Submitted: 1 year ago.
Category: Law
Expert:  Ben Jones replied 1 year ago.
Hello, my name is ***** ***** it is my pleasure to assist you with your question today. How long have you worked there for?
Customer: replied 1 year ago.
Hello Mr Jones, I have worked at the school for 3 1/2 years. May I also add that my employers are now trying to put reasonable adjustments in place but I don't trust them hence why I don't want to return. I've recently been getting anxiety attacks at night because of all this. Also to clarify my consultant told neon the 31st that the carpal tunnel symptoms may not be related to the presumed rheumatoid arthritis which is why I'm thinking if it's related to my job. Thank you Julie
Expert:  Ben Jones replied 1 year ago.
Thank you and what specifically would you like to know about this situation, what are you hoping to achieve?
Customer: replied 1 year ago.
I don't want to be dismissed on the grounds of capability due to ill health as I'm worried it will affect my future employment.
I don't want to return to my job because of how I have been treated and the level of stress I would be under. I will be going back to hostile environment no matter how my employers will try to make things look good on paper. However I have worked for 3 local authorities now over approximately the last 10 years. Leaving my job now will mean I have a break in service which is going to affect my pension. At no point have I been offered alternative employment and considering that the role Borough of Kensington and Chelsea are now part of the tri borough surely being such a large employer they can find me alternative employment. I want to leave with a positive a positive written reference which I deserve. I don't want to leave without the school governors knowing how I have been treated as my headteacher is currently desperately trying to block me from letting them know what has happened and to ensure that my reputation is intact. I want to know if I have any claim that I can take to an industrial tribunal. The notes recorded at my absence meeting by the HR manager doing lots reflect what happened at the meeting and much of the content is untrue. I was categorically told I would be dismissed if I do not return to work on April 20 and know one has explained what the procedure is for dismissing me on capability grounds. Also following what my consultant at the hospital told me on 31 March The current diagnosis I have is still open to be confirmed and that the inflammatory arthritis and carpal tunnel symptoms may be two separate issues. I want to know that if I leave my job and some months down the line I discover that my carpal tunnel syndrome symptoms are caused by the amount of typing I've had to do in my job can I make a claim for compensation from my employers if I'm longer employed by them.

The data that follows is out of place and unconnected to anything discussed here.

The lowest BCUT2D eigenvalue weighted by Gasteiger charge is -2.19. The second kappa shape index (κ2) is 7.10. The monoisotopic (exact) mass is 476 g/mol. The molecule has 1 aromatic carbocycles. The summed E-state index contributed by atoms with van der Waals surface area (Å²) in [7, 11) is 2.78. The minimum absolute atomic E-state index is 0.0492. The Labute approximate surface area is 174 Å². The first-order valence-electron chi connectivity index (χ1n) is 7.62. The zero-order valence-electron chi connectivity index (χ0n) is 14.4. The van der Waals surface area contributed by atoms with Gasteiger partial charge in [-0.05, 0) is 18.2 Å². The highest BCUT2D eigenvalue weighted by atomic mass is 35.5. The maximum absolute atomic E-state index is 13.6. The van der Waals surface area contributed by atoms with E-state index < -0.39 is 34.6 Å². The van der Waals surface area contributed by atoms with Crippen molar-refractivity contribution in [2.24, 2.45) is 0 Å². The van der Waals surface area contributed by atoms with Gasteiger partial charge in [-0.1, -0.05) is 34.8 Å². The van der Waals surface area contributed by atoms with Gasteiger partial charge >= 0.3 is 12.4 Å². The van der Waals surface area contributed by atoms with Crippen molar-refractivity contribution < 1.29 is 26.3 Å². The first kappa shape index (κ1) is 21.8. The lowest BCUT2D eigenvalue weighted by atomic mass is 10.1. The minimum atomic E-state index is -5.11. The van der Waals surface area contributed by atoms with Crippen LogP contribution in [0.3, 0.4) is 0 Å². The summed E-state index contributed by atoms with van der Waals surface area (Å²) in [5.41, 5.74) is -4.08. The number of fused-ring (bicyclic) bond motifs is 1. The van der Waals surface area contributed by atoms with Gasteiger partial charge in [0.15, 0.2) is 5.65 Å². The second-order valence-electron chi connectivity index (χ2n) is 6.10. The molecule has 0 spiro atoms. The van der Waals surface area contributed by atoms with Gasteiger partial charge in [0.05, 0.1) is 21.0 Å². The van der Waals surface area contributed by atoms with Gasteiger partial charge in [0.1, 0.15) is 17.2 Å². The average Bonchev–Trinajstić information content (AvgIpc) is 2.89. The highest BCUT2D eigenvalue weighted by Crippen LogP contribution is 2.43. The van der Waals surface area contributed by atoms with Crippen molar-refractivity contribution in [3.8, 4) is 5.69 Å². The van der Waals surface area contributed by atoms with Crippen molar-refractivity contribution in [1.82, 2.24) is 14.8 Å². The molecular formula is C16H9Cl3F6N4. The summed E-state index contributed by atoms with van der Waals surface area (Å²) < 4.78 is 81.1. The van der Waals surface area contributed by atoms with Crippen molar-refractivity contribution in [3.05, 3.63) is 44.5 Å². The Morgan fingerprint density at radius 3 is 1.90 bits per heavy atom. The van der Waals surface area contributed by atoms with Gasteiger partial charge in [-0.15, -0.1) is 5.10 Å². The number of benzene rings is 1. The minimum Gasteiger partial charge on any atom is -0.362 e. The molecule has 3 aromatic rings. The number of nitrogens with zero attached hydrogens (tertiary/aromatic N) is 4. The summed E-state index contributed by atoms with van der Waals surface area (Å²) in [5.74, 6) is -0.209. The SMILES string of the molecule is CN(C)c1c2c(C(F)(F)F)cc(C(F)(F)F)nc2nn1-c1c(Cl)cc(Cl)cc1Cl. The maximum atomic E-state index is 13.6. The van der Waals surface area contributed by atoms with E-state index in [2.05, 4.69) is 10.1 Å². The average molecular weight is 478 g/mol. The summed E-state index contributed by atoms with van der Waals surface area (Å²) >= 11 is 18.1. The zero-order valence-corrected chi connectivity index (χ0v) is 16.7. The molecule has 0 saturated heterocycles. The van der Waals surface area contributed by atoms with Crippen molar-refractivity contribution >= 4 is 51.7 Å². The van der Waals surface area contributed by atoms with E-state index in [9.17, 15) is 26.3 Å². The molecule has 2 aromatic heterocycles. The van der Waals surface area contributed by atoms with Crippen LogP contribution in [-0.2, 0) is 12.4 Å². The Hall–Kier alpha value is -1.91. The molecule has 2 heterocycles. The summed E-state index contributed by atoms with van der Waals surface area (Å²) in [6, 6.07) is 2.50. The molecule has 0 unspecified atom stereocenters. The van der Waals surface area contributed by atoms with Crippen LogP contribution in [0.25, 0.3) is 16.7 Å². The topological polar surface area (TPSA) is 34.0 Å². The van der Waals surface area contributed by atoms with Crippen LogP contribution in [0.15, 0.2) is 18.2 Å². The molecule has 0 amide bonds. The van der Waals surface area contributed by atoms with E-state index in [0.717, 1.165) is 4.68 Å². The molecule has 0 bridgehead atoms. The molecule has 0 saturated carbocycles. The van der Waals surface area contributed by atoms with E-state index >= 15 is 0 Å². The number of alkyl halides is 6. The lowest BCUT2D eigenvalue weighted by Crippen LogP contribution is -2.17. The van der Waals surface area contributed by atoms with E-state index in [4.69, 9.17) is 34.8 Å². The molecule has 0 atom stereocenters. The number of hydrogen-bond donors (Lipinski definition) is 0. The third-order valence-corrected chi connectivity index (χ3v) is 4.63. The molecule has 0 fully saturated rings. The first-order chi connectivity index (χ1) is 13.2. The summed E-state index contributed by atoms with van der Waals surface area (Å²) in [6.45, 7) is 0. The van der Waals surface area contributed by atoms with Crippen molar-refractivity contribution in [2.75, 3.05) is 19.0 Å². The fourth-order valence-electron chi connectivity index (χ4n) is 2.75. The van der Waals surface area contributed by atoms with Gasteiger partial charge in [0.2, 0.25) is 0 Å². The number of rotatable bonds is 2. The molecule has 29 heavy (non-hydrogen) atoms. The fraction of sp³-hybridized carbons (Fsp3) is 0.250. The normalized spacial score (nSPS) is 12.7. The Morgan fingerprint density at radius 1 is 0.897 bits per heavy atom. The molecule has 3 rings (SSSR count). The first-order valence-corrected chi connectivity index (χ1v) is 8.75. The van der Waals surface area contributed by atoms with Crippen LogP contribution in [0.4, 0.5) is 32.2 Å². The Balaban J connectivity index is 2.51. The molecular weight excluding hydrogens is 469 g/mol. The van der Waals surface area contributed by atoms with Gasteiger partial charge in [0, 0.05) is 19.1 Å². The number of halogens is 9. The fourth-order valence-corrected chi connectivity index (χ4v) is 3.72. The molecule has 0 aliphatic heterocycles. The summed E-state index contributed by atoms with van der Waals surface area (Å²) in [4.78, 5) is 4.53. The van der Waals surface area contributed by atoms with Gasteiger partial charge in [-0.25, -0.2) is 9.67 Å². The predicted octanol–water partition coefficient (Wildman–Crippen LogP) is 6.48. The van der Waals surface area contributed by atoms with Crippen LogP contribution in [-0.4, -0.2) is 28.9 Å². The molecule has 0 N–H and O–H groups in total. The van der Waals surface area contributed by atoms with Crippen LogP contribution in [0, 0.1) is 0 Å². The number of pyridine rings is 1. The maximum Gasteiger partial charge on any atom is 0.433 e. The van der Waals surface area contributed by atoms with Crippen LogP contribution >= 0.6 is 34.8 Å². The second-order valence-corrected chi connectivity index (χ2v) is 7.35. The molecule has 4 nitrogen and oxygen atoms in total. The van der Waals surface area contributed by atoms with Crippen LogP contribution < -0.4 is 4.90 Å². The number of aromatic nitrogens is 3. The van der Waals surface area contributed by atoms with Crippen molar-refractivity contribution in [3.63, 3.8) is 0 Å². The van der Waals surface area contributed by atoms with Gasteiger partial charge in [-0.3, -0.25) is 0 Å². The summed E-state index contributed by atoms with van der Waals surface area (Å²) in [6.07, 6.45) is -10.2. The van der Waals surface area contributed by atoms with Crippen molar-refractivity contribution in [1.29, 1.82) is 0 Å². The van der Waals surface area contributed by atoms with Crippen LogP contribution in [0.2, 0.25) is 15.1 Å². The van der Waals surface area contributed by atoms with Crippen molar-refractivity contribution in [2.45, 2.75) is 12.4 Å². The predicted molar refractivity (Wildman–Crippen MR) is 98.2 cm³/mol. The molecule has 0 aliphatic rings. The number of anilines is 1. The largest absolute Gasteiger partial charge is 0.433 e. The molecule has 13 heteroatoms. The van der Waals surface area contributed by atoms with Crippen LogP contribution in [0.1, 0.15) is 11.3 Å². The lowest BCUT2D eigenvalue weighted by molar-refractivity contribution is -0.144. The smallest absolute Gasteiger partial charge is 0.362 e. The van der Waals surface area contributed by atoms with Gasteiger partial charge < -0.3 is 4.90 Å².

Expert:  Ben Jones replied 1 year ago.
Hello Julie, as far as dismissal is concerned, capability, where an employee is unable to perform their job due to ill health, is a potentially fair reasons for dismissing an employee under the Employment Rights Act 1996. The definition of ‘capability’ includes competence (skill and aptitude), health (any mental/physical quality) and qualifications.
Whether a capability dismissal is fair will depend on the particular circumstances and the procedure that was followed. The employer needs to show they had reasonable grounds to believe that the employee was incapable of performing their job and that nothing further could be done to assist them. In the end they need to show that dismissal was a reasonable decision to take. The courts have held that an important consideration is whether any reasonable employer would have waited longer in the circumstances before dismissing the employee.
When looking at the reasonableness of such a dismissal, the tribunal will usually look at the following elements:
• What was the nature of the illness
• Was the employee consulted over their position and did the employer try to ascertain the true medical position
• What was the likelihood of the employee returning to work or the illness reoccurring in the future
• The effect a prolonged absence would have on the business and the workforce
• The availability of other suitable employment that the employee could do instead
Dismissal must always be viewed as a last resort by the employer. Only when it is obvious that the employee cannot continue in their job and that there was nothing else available for them to do would dismissal become a fair option.
It is also important to consider the additional rights someone would have if the condition that is affecting them amounts to a 'disability'. In your circumstances it is clear that you meet this so you will be classified as being disabled. If a person satisfies the above criteria, they will be classified as being disabled and will have automatic protection against discrimination, which means that they must not be treated unfavourably because of their disability. In addition, their employer would have a duty to make reasonable adjustments if they are likely to be placed at a substantial disadvantage when compared to non-disabled employees.